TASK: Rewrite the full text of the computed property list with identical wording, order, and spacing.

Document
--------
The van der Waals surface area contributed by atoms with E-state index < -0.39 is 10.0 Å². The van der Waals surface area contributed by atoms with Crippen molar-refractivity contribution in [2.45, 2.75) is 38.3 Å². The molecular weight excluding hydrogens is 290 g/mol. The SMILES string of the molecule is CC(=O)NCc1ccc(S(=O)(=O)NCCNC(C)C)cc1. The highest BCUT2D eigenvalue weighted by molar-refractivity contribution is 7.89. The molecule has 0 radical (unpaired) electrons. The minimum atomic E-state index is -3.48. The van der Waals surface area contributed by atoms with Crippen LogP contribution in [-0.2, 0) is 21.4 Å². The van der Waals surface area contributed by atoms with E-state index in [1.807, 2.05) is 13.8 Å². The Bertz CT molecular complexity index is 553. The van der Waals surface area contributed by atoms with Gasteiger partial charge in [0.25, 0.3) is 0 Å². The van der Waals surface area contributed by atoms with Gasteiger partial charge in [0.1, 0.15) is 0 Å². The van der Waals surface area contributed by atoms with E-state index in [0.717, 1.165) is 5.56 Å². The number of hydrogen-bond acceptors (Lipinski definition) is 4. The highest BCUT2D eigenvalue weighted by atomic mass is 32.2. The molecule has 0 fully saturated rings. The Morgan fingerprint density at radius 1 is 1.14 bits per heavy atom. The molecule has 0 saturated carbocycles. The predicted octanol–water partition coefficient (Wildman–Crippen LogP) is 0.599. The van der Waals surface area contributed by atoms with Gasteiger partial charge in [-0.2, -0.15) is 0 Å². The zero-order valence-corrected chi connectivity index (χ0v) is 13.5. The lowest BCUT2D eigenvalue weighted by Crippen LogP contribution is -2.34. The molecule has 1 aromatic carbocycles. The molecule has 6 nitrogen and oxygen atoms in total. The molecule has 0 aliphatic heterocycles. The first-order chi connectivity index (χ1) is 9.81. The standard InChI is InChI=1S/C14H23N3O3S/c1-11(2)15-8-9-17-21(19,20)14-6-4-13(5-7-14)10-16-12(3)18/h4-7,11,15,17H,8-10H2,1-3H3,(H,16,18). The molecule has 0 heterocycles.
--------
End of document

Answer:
The van der Waals surface area contributed by atoms with E-state index < -0.39 is 10.0 Å². The van der Waals surface area contributed by atoms with Crippen molar-refractivity contribution in [2.45, 2.75) is 38.3 Å². The molecular weight excluding hydrogens is 290 g/mol. The SMILES string of the molecule is CC(=O)NCc1ccc(S(=O)(=O)NCCNC(C)C)cc1. The highest BCUT2D eigenvalue weighted by molar-refractivity contribution is 7.89. The molecule has 0 radical (unpaired) electrons. The minimum atomic E-state index is -3.48. The van der Waals surface area contributed by atoms with Crippen LogP contribution in [-0.2, 0) is 21.4 Å². The van der Waals surface area contributed by atoms with E-state index in [1.807, 2.05) is 13.8 Å². The Bertz CT molecular complexity index is 553. The van der Waals surface area contributed by atoms with Gasteiger partial charge in [0.25, 0.3) is 0 Å². The van der Waals surface area contributed by atoms with Gasteiger partial charge in [0.1, 0.15) is 0 Å². The van der Waals surface area contributed by atoms with E-state index in [0.717, 1.165) is 5.56 Å². The number of hydrogen-bond acceptors (Lipinski definition) is 4. The highest BCUT2D eigenvalue weighted by atomic mass is 32.2. The molecule has 0 fully saturated rings. The Morgan fingerprint density at radius 1 is 1.14 bits per heavy atom. The molecule has 0 saturated carbocycles. The predicted octanol–water partition coefficient (Wildman–Crippen LogP) is 0.599. The van der Waals surface area contributed by atoms with Gasteiger partial charge in [-0.2, -0.15) is 0 Å². The zero-order valence-corrected chi connectivity index (χ0v) is 13.5. The lowest BCUT2D eigenvalue weighted by Crippen LogP contribution is -2.34. The molecule has 1 aromatic carbocycles. The molecule has 6 nitrogen and oxygen atoms in total. The molecule has 0 aliphatic heterocycles. The first-order chi connectivity index (χ1) is 9.81. The standard InChI is InChI=1S/C14H23N3O3S/c1-11(2)15-8-9-17-21(19,20)14-6-4-13(5-7-14)10-16-12(3)18/h4-7,11,15,17H,8-10H2,1-3H3,(H,16,18). The molecule has 0 heterocycles.